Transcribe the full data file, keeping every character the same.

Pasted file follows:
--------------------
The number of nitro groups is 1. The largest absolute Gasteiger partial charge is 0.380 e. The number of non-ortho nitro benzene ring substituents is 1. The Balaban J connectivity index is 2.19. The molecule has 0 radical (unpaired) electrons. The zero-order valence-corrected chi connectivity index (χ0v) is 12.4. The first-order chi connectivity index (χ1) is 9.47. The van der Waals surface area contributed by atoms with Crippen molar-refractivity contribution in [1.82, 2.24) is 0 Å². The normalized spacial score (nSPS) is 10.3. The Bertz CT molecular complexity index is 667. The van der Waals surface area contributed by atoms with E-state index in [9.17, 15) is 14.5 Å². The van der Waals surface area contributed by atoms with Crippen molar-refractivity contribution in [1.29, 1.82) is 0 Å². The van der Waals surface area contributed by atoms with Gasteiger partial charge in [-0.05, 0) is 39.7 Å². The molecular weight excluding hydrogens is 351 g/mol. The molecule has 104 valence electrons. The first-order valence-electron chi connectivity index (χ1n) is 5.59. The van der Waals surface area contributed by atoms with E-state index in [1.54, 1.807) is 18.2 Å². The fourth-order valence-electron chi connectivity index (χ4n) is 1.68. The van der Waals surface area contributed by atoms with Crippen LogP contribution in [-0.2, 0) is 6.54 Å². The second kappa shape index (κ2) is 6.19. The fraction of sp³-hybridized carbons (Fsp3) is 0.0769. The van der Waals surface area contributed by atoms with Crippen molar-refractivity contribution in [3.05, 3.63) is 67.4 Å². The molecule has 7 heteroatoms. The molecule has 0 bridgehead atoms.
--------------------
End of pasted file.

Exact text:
The number of nitro groups is 1. The largest absolute Gasteiger partial charge is 0.380 e. The number of non-ortho nitro benzene ring substituents is 1. The Balaban J connectivity index is 2.19. The molecule has 0 radical (unpaired) electrons. The zero-order valence-corrected chi connectivity index (χ0v) is 12.4. The first-order chi connectivity index (χ1) is 9.47. The van der Waals surface area contributed by atoms with Crippen molar-refractivity contribution in [1.82, 2.24) is 0 Å². The normalized spacial score (nSPS) is 10.3. The Bertz CT molecular complexity index is 667. The van der Waals surface area contributed by atoms with E-state index in [9.17, 15) is 14.5 Å². The van der Waals surface area contributed by atoms with Crippen molar-refractivity contribution in [1.29, 1.82) is 0 Å². The van der Waals surface area contributed by atoms with Gasteiger partial charge in [-0.05, 0) is 39.7 Å². The molecular weight excluding hydrogens is 351 g/mol. The molecule has 104 valence electrons. The first-order valence-electron chi connectivity index (χ1n) is 5.59. The van der Waals surface area contributed by atoms with E-state index in [1.54, 1.807) is 18.2 Å². The fourth-order valence-electron chi connectivity index (χ4n) is 1.68. The van der Waals surface area contributed by atoms with Crippen LogP contribution in [-0.2, 0) is 6.54 Å². The second kappa shape index (κ2) is 6.19. The fraction of sp³-hybridized carbons (Fsp3) is 0.0769. The van der Waals surface area contributed by atoms with Crippen molar-refractivity contribution in [3.05, 3.63) is 67.4 Å². The molecule has 7 heteroatoms. The molecule has 0 bridgehead atoms.